On September 23, a delegation of the Parliamentary Assembly of the Council of Europe (PACE) visited Ingushetia. The head of the PACE delegation, Nikolaos Dendias, called the refugees’ living conditions in the republic “unsatisfactory.” Dendias is a member of Pace’s committee on migration, refugees and population. Ingushetia hosted tens of thousands refugees who fled Chechnya during the first and second Russian-Chechen wars as well as the ethnic Ingush displaced after the Ossetian-Ingush conflict in neighboring North Ossetia in 1992. The number of refugees currently in the republic is estimated at 15,000-20,000, and many of these people still live in improvised refugee camps (www.kavkaz-uzel.ru, September 22-23).
The refugee issue in Ingushetia underscores the problem of immense overpopulation of this small republic, which is often overlooked. Ingushetia has the smallest area in Russia – only 1,356 square miles, slightly greater than that of the US state of Rhode Island. The republic’s population is about 500,000, half of Rhode Island’s. However, three-fourths of Ingushetia’s population lives on 10 percent of its territory – the Sunzha river valley, where population density reaches over 1,500 people per square mile. This is the highest population density in Russia and is comparable to the world’s the most densely populated countries like Bangladesh. Ingushetia is the most mono-ethnic region in the Russia, with an estimated 97.7 percent of its population being either Ingush or Chechens, their ethnic cousins. Ingushetia has one of the highest birthrates in the country, as well as one of the highest rates of infant mortality (http://atlas.socpol.ru/portraits/ingush.shtml). Official estimates of unemployment in the republic are about 50 percent of the working age population, which is also among the highest rates in Russia (http://ingushetiyaru.org, September 22, 2011).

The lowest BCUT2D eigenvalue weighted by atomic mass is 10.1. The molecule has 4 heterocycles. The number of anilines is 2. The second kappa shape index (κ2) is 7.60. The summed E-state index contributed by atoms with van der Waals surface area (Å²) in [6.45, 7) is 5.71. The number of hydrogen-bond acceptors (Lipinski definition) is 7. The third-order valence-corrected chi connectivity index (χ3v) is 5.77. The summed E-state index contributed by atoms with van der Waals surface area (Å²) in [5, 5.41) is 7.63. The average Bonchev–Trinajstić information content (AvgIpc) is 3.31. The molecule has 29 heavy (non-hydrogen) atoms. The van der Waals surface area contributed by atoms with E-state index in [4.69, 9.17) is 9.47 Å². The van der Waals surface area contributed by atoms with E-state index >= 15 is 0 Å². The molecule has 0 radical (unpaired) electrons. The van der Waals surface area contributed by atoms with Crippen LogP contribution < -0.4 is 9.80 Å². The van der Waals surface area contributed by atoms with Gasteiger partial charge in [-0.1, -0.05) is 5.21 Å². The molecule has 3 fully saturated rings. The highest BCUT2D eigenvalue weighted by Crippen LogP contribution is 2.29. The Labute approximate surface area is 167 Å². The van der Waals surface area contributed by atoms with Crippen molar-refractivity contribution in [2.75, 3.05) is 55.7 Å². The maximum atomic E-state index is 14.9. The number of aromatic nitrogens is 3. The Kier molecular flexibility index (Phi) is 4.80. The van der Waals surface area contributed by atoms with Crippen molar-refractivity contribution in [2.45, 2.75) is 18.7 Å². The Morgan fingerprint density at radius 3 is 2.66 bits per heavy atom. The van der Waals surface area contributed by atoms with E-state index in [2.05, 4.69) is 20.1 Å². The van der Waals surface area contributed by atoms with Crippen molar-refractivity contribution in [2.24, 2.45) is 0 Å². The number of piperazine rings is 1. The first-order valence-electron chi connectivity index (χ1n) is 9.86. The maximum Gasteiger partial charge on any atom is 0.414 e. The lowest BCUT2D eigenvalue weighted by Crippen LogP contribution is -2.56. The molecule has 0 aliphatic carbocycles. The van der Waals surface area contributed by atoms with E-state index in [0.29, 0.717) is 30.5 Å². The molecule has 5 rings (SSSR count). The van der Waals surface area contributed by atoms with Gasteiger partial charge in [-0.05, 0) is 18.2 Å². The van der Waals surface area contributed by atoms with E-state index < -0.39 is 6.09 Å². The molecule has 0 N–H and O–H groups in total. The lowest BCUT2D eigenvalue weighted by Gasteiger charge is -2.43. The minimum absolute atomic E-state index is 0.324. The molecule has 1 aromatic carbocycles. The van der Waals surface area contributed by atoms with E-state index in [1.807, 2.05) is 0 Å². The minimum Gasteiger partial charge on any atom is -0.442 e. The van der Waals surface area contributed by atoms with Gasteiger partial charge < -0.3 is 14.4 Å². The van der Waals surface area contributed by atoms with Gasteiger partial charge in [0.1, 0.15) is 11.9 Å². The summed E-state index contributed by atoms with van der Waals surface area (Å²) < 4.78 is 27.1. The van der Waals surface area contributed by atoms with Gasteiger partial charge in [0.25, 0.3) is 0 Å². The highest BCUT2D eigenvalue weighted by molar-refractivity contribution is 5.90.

Meanwhile, the security situation in Ingushetia remains tense. On September 23, two powerful explosions took place in the republic near the Kavkaz federal highway. Although no casualties were reported from this incident, it was a reminder of the continuing wave of violence in Ingushetia (www.kavkaz-uzel.ru, September 23). In 2010, Ingushetia had the greatest per capita number of casualties of the law enforcement agencies in the North Caucasus, despite a decrease in the number of attacks (http://www.memo.ru/2011/02/17/1702111.html).
The well-known Russian analyst, Stanislav Belkovsky, recently commented on the situation in Ingushetia: “[I]t is hard to say where peaceful residents of Ingushetia end and the armed militants begin. In a republic with total unemployment, in a region where criminal activities are one of the primary or the main source of income, the underground movement is constantly recreated with the help of the so-called peaceful residents.” Belkovsky alleged that Moscow is disappointed with the performance of the head of the republic, Yunus-bek Yevkurov, and is looking for a replacement (http://ingushetiyaru.org, September 14).
The seizure of a government building in the capital city of Magas by an Ingush special police unit on September 3, may have been circumstantial evidence of Yevkurov’s waning authority in the republic. The policemen were protesting against the replacement of their commander with a Yevkurov protégé. Ingush policemen in the city of Karabulak had reportedly earlier protested against a similar move by Yevkurov, who replaced their chief with one of his relatives. The Karabulak policemen complained that Yevkurov’s relative forced them to shell civilian houses, kidnap and kill people (http://ingushetiyaru.org, September 3).